Every problem has a solution, so it is said. But not every solution is successful in its own right.
I stumbled on one this past week, when I asked Pieter Ferreira, at what age their vineyards had to be before the fruit would be channelled into the extensive range of Graham Beck bubblies. At the time our lucky group of media were faced with the vertical of Ferreira’s Blanc de Blancs (pictured below), and what I thought was the raison d’être of the event.
Given the meticulous attention Ferreira pays to every aspect in his search ‘for the perfect bubble’, that question seemed entirely logical but I was somewhat taken aback by his reaction of delight. He promised to answer it – later. That answer arrived at lunch in the form of Gorgeous, a pinot noir-chardonnay still table wine and new addition to the range, made from vines too young to be used in any of the bubblies. According to Ferreira, until the vineyards reach six or seven years old, the fruit won’t be ripe at 19° Balling.
This pinot noir-chardonnay (or vice versa) blend is an interesting phenomenon. Technically, it’s a rosé, but I wonder how many would find that nomenclature less attractive than a label bearing the two great grapes of Champagne? The style is certainly not a one-night wonder; the Cabrière von Arnim family have enjoyed and still enjoy 20 years later, huge success with their Chardonnay-Pinot Noir and I note from compiling the index for the 2015 Platter guide that others have joined the party.
The Beck version is no namby-pamby little pink, but a serious wine in its own right. It’s food-friendly dry with pure pinot flavours and a lowish 11.25% alcohol, all attractions as a lunch time indulgence with an afternoon’s work ahead –Salmon Trout on this occasion, which complemented the wine in colour as well as the oily/fresh contrast.
But how are people going to ask for this, I wonder? ‘I’ll have a glass of Gorgeous, please,’ isn’t a phrase I can imagine suits asking for. The name, though reflects the late Graham Beck’s favourite term of endearment. So if this manly man could use it, why not other men? I do, however, guess it’ll come down to; ‘A glass of the Beck Pinot Noir-Chardonnay, please.’ And you won’t be sorry with wine, nor a reasonable restaurant mark up, when the ex-cellar price is R60.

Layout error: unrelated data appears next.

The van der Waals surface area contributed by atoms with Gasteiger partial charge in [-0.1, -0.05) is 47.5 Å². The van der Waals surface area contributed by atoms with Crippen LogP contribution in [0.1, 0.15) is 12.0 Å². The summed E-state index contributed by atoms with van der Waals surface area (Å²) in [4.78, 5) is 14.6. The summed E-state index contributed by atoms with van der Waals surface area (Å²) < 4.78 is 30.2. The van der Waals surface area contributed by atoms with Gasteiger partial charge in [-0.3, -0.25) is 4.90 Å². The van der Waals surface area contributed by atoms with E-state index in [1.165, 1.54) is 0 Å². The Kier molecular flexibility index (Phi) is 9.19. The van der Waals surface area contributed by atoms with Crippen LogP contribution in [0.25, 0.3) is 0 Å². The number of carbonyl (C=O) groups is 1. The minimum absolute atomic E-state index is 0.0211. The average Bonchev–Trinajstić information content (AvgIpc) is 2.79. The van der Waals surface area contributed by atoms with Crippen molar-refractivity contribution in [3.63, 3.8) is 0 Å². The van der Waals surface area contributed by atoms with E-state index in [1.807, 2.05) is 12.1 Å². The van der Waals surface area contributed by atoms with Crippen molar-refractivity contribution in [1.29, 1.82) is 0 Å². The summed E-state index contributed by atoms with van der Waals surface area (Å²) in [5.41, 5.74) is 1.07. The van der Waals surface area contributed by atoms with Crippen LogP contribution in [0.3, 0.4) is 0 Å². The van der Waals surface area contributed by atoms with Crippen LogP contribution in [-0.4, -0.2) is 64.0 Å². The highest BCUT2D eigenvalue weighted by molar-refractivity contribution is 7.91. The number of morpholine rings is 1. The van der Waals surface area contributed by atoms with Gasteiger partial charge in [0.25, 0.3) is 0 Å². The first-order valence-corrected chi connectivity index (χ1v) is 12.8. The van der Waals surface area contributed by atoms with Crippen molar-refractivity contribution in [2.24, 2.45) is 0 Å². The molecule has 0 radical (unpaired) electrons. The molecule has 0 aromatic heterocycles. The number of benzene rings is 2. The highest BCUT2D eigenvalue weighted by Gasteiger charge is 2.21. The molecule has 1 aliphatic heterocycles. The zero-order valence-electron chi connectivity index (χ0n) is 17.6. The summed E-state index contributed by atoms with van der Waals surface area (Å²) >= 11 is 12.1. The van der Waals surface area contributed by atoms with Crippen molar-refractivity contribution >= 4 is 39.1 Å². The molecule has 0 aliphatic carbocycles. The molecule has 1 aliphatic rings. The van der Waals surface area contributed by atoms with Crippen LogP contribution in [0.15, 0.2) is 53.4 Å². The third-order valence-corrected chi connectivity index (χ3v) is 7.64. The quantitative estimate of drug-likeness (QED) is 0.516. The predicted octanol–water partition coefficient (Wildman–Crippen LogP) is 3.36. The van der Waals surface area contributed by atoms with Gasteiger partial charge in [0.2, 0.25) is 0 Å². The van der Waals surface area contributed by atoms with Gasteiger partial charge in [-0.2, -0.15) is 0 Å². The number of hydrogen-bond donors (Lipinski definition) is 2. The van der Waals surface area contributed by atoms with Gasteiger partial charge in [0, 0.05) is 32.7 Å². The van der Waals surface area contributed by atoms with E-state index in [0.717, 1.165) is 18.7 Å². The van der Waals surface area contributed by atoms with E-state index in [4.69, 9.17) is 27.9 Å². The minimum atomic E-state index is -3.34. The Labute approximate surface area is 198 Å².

The thought occurs, what happens when those young vineyards come of age and graduate into the bubblies? I guess more pinot noir and chardonnay will have to be planted; maybe by then some newer clones, even better suited to making South African Méthode Cap Classique will have been identified.
It’s the newer, Champagne clones and virus-free vines that have made all the difference to Ferreira’s Blanc de Blancs from 2008. We tasted from 2006 to the current release 2010 (R190 ex cellar). The two oldest wines have the same languid fine bead as the younger trio, but lack the creaminess associated with evolving Blanc de Blancs. ‘Simple’, as Ferreira describes them. Things change dramatically with the 2008, my favourite; with its creaminess and typical nutty evolution, it’s unmistakeably a Blanc de Blancs. The majority vote went to 2009, which retains the typical limey tones of Robertson chardonnay. 2010 is still a baby, the creaminess yet to develop and there’s still a hint of oak on the nose (half the juice is barrel-fermented to encourage that creamy texture).
Tastings with Ferreira are always both informative and enjoyable; I hope his search for the perfect bubble doesn’t end too soon!